Property I 14.07.17 I by

A post-war gem by Alison and Peter Smithson hits the market for the first time ever

A Hertfordshire house designed by ‘one of the most influential [architects] of the post-war period’ – according to Historic England – is for sale for the first time, priced at £1.2m.

Alison and Peter Smithson, who designed the The Economist building in London and a slew of university buildings, are best known for their New Brutalist designs, but Sugden House is a brick forerunner to their concrete oeuvre.

It was built in 1956 for Arup sound engineer Derek Sugden and his wife Jean in a distinctly English style, at a time when a Californian brand of Modernism was taking root in the UK.

Sudgen House for sale byAlison and Peter Smithson
Photography: The Modern House

The house was granted a Grade II-listing in 2012, and was lauded for its ‘subtle nuances of the design, expressed particularly in the form and arrangement of the windows’, by Historic England.

On the Watford property’s ground floor, the living room and dining room are separated by an open timber staircase designed by Alison Smithson. There’s also a bedroom on this level which overlooks the home’s large garden, while four more bedrooms are set across the first floor.

Sudgen House for sale byAlison and Peter Smithson
Photography: The Modern House

Sugden House is packed with original features by the architect couple, including inset concrete shelving in the dining area, a brick fireplace, and 1950s kitchen units by Alison Smithson. Flooring is a mix of Loliondo teak strips, and polyvinyl tiling.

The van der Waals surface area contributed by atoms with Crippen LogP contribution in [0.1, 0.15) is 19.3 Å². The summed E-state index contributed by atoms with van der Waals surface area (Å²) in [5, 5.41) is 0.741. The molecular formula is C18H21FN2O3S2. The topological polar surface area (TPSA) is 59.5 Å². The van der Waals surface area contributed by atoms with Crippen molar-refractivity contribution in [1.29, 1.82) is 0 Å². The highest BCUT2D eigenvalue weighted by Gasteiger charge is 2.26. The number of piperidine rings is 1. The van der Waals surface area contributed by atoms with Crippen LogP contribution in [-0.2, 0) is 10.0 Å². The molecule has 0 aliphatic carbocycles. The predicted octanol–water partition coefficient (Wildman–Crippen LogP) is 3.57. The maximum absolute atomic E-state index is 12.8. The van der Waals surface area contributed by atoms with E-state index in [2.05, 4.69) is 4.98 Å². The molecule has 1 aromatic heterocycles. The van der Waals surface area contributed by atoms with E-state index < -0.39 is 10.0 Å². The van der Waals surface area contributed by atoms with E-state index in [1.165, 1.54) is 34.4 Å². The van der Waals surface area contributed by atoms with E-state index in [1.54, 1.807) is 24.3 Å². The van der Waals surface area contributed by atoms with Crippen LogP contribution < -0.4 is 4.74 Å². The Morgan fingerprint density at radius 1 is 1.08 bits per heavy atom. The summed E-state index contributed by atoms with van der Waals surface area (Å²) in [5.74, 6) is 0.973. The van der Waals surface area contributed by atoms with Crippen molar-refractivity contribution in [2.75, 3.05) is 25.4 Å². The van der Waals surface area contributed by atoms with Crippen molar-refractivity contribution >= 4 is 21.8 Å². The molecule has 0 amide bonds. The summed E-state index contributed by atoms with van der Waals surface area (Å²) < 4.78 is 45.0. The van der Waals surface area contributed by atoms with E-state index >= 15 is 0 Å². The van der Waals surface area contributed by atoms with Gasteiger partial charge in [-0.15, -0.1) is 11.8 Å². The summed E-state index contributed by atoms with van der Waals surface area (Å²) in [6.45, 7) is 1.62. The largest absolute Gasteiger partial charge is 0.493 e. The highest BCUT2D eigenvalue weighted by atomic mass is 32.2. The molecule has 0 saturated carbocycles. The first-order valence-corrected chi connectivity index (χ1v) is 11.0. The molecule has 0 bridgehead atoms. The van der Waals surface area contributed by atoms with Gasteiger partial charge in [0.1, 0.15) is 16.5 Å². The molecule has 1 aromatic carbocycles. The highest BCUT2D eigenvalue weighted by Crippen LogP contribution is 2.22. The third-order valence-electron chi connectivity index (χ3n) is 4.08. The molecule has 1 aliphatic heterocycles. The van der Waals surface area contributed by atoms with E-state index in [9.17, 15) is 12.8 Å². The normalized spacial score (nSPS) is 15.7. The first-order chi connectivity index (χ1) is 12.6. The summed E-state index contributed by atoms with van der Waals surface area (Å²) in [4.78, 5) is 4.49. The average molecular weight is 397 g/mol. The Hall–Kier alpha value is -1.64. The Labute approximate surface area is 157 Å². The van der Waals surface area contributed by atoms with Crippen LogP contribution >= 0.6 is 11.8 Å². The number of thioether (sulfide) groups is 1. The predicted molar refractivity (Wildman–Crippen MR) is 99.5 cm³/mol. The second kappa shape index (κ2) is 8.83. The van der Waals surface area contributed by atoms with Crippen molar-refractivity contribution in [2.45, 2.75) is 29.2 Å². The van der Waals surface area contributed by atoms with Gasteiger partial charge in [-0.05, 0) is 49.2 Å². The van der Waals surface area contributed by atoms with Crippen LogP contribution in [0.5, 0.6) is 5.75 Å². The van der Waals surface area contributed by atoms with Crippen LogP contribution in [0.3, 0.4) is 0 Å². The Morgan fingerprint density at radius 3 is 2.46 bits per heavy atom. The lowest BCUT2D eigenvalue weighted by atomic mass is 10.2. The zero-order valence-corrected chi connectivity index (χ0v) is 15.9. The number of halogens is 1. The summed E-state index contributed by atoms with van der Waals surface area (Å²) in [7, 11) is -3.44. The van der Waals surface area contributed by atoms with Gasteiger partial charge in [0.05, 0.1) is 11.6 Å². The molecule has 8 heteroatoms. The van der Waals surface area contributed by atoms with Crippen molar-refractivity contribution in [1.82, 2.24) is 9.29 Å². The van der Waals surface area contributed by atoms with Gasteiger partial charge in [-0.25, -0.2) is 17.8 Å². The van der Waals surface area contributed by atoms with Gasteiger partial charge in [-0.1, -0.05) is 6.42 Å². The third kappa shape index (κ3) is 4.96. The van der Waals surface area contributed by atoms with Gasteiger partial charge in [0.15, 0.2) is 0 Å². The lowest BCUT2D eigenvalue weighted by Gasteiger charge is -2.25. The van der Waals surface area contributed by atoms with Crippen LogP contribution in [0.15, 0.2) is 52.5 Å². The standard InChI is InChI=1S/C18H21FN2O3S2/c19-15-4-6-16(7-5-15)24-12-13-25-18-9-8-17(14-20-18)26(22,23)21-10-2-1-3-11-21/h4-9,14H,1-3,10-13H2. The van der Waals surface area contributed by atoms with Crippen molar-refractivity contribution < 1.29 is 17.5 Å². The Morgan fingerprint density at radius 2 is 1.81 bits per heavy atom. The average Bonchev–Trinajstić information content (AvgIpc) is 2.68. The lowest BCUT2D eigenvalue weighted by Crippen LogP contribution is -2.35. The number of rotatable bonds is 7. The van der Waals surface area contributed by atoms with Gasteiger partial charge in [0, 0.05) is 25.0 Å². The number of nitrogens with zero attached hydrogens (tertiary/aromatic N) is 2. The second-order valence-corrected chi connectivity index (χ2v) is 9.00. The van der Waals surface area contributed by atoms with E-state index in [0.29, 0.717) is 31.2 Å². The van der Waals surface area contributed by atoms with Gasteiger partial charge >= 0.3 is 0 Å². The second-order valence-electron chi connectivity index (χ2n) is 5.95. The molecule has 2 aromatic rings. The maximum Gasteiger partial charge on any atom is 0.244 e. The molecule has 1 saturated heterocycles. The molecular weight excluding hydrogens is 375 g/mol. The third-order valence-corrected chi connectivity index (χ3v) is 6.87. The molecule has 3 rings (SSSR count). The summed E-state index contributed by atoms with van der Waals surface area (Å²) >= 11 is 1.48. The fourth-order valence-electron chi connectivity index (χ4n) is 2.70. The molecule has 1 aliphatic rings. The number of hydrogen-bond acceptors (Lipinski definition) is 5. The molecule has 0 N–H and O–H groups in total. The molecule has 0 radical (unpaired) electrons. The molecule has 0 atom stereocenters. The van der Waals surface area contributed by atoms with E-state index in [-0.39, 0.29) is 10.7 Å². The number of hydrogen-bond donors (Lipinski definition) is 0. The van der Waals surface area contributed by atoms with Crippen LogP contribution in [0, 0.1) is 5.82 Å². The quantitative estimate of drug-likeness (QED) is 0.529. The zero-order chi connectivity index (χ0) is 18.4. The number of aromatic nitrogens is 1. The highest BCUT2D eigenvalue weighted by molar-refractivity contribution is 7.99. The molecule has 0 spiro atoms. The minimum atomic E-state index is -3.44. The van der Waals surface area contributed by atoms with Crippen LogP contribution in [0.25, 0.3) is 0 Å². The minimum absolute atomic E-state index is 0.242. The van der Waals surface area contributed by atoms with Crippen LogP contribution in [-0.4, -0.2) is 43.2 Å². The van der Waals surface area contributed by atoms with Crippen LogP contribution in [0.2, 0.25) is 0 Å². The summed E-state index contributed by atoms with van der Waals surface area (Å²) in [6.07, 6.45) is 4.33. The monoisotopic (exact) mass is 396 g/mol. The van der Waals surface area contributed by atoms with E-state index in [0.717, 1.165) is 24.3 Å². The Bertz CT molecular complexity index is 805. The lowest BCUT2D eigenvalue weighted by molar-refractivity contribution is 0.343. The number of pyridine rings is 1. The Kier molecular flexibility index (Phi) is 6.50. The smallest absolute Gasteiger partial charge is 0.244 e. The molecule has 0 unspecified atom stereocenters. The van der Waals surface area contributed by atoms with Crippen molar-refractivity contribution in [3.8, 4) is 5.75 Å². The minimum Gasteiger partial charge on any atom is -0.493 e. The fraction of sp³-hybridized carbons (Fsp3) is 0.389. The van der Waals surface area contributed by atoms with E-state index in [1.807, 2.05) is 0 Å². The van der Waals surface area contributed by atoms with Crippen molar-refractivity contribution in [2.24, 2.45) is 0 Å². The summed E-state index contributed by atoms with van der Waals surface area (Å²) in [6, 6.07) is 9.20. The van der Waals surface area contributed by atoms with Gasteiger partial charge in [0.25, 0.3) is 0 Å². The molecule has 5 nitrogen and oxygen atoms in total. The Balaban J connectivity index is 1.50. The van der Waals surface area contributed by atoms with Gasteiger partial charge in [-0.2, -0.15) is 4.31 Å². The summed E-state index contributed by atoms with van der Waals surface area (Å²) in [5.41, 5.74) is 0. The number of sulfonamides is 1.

The post-war property – on the market via The Modern House – sits on a half-acre plot within the former grounds of 16th-century mansion Cassiobury House (now demolished), and is 17 miles northwest of central London.

Sudgen House for sale byAlison and Peter Smithson
Photography: The Modern House

Alison and Peter Smithson are also famous for designing Brutalist housing estate Robin Hood Gardens, which pioneered the ‘streets in the sky’ model of high rise living, with flats connected by aerial walkways. Despite being hailed as one of Britain’s ‘most important’ post-war social housing developments by Richard Rogers, it’s set for imminent demolition. A high-profile campaign backed by hundreds of architects, including Zaha Hadid, failed to save the building, which had faced years of neglect.

Read next: 10 of the most unusual London homes for sale right now

Commissioning editor at The Spaces.

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